The Putin Doctrine

April 24, 2014–The news today is that Russian troops on the eastern border of the Ukraine are going to conduct military exercises, while Moscow warns the Ukraine not to rock the boat by using force against pro-Russia activists in the eastern Ukraine. This follows reports earlier this week that specific Russian special operations troopers had been identified in mufti among the Ukrainian “protesters.” (Today the New York Times, which reported this story, went back on the original claim after doubts emerged regarding the photographic evidence. The claim nevertheless has a certain plausibility.) Vladimir Putin’s earlier statements affirming his dedication to “New Russia,” in effect all the lands that formed parts of the historical Soviet Union, smack of irredentism– as was discussed here not very long ago (see “What Do You Say to a Country Called Ruthenia?” from March 24th).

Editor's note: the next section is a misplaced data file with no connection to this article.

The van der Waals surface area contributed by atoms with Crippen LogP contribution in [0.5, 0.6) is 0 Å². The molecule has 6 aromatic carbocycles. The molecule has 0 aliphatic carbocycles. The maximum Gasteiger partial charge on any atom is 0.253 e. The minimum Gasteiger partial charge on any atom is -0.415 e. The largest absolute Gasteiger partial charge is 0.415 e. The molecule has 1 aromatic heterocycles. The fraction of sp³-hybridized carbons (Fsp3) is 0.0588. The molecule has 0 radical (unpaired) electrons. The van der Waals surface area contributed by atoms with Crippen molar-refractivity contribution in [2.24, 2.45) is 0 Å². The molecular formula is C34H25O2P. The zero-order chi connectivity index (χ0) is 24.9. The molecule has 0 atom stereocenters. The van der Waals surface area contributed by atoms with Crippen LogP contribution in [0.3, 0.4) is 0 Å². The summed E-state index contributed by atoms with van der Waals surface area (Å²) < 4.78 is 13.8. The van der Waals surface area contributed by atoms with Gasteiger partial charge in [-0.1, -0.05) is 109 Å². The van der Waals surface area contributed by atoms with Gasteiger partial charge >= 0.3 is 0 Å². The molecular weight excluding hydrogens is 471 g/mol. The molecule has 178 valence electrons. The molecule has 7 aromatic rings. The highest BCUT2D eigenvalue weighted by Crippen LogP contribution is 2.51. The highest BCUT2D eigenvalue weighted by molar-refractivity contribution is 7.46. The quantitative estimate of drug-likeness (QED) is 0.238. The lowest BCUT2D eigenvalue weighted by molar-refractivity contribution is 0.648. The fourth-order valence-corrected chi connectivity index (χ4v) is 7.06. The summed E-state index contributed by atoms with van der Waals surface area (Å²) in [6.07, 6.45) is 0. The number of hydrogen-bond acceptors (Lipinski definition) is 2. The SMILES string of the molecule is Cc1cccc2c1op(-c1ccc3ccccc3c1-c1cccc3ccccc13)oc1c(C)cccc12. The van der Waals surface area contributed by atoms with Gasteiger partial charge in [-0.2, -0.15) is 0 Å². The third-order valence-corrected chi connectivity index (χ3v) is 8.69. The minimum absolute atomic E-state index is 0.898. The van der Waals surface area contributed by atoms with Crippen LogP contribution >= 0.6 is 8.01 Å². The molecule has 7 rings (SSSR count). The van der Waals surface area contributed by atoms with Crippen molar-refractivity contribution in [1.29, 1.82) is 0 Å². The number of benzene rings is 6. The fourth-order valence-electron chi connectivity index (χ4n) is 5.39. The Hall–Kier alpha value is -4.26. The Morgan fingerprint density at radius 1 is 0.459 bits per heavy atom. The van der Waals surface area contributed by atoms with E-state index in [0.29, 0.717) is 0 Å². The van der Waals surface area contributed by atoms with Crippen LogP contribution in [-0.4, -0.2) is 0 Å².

Speaking of the old Soviet Union, it was an article of faith in Soviet military doctrine that “maneuvers” furnished great opportunities for disguising the unleashing of force. These various elements lead to a suspicion that Mr. Putin may indeed be laying the groundwork for a military operation.

It’s been a long time–decades now–since leaders of the former Soviet Union renounced the “Brezhnev Doctrine,” and much longer than that since Russian leader Leonid Brezhnev articulated that excuse for military intervention. Remember the “Prague Spring” of 1968? For me the tears still come when I reflect– on how it seemed a people were insisting on forging their own path into the future, and how the Soviet leadership insisted on their right to prevent any Eastern European nation from leaving Moscow’s camp.